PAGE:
Hundreds of officers are involved in concerted action against suspected people smugglers in a number of locations across four German states. Authorities feel a crackdown on criminal clans is beginning to have an effect.
German police are on Thursday carrying out simultaneous raids at a number of locations to catch members of a criminal clan suspected of engaging in human trafficking.
Two arrests have been made, according to the district attorney office in the city of Trier.
The raids are being carried out in the states of Rhineland-Palatinate, North Rhine-Westphalia (NRW), Berlin and Saarland.
Over 360 federal police officers are taking part in the operation.
Since the start of the year, police have launched a series of crackdowns on clan crime across Germany.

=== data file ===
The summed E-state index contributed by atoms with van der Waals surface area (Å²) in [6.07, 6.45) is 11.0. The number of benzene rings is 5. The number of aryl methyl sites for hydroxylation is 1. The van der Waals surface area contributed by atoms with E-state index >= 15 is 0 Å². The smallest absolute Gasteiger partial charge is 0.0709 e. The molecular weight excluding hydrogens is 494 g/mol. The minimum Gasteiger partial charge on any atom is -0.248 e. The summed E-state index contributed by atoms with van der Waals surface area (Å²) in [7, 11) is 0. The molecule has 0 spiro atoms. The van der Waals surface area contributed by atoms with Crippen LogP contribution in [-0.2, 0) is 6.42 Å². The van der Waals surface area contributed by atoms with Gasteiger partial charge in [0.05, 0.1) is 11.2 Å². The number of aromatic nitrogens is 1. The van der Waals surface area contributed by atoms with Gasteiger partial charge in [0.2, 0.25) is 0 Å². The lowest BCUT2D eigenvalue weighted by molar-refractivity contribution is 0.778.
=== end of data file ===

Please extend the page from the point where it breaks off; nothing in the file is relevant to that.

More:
A big problem
In NRW alone, it's estimated that there are over 100 criminal clans operating, with their total membership topping 10,000.
The clans are often involved in prostitution, which is legal in Germany, and also commit acts of violence and vandalism, as well as welfare fraud and other non-violent crimes.
The largest number of suspects linked to clans are German nationals (36%), followed by Lebanese (31%), Turks (15%) and Syrians (13%), according to the police.
For decades, authorities turned a blind eye to the problem, in part to avoid accusations of racial discrimination. Experts say this has made the present-day challenge all the more difficult by solidifying clan structures.